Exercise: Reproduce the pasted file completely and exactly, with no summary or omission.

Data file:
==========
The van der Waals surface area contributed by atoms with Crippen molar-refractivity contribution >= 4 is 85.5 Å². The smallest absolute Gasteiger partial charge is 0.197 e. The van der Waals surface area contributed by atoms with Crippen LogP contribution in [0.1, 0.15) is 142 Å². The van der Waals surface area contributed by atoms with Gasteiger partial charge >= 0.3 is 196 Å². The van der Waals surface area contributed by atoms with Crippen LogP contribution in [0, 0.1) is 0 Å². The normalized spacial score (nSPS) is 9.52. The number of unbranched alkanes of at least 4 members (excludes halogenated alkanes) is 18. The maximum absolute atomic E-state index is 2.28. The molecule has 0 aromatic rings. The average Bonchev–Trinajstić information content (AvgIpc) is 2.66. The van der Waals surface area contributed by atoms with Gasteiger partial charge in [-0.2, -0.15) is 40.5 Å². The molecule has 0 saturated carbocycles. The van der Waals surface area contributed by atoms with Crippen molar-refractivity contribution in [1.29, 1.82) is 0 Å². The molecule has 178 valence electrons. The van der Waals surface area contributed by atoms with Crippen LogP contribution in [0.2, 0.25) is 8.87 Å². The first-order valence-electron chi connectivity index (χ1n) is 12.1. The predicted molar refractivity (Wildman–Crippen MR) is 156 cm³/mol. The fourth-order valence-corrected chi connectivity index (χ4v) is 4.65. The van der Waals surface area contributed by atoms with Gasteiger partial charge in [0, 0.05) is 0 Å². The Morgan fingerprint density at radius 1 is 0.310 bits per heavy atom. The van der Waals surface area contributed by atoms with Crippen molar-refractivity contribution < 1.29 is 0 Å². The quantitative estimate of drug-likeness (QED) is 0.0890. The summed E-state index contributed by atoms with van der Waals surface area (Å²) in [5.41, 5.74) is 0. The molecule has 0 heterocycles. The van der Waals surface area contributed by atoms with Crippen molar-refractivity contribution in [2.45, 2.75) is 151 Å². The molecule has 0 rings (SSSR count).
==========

The van der Waals surface area contributed by atoms with Crippen molar-refractivity contribution >= 4 is 85.5 Å². The smallest absolute Gasteiger partial charge is 0.197 e. The van der Waals surface area contributed by atoms with Crippen LogP contribution in [0.1, 0.15) is 142 Å². The van der Waals surface area contributed by atoms with Gasteiger partial charge >= 0.3 is 196 Å². The van der Waals surface area contributed by atoms with Crippen LogP contribution in [0, 0.1) is 0 Å². The normalized spacial score (nSPS) is 9.52. The number of unbranched alkanes of at least 4 members (excludes halogenated alkanes) is 18. The maximum absolute atomic E-state index is 2.28. The molecule has 0 aromatic rings. The average Bonchev–Trinajstić information content (AvgIpc) is 2.66. The van der Waals surface area contributed by atoms with Gasteiger partial charge in [-0.2, -0.15) is 40.5 Å². The molecule has 0 saturated carbocycles. The van der Waals surface area contributed by atoms with Crippen molar-refractivity contribution in [1.29, 1.82) is 0 Å². The molecule has 178 valence electrons. The van der Waals surface area contributed by atoms with Crippen LogP contribution in [0.2, 0.25) is 8.87 Å². The first-order valence-electron chi connectivity index (χ1n) is 12.1. The predicted molar refractivity (Wildman–Crippen MR) is 156 cm³/mol. The fourth-order valence-corrected chi connectivity index (χ4v) is 4.65. The van der Waals surface area contributed by atoms with Gasteiger partial charge in [0, 0.05) is 0 Å². The Morgan fingerprint density at radius 1 is 0.310 bits per heavy atom. The van der Waals surface area contributed by atoms with Crippen molar-refractivity contribution < 1.29 is 0 Å². The quantitative estimate of drug-likeness (QED) is 0.0890. The summed E-state index contributed by atoms with van der Waals surface area (Å²) in [5.41, 5.74) is 0. The molecule has 0 heterocycles. The van der Waals surface area contributed by atoms with Crippen molar-refractivity contribution in [2.45, 2.75) is 151 Å². The molecule has 0 rings (SSSR count).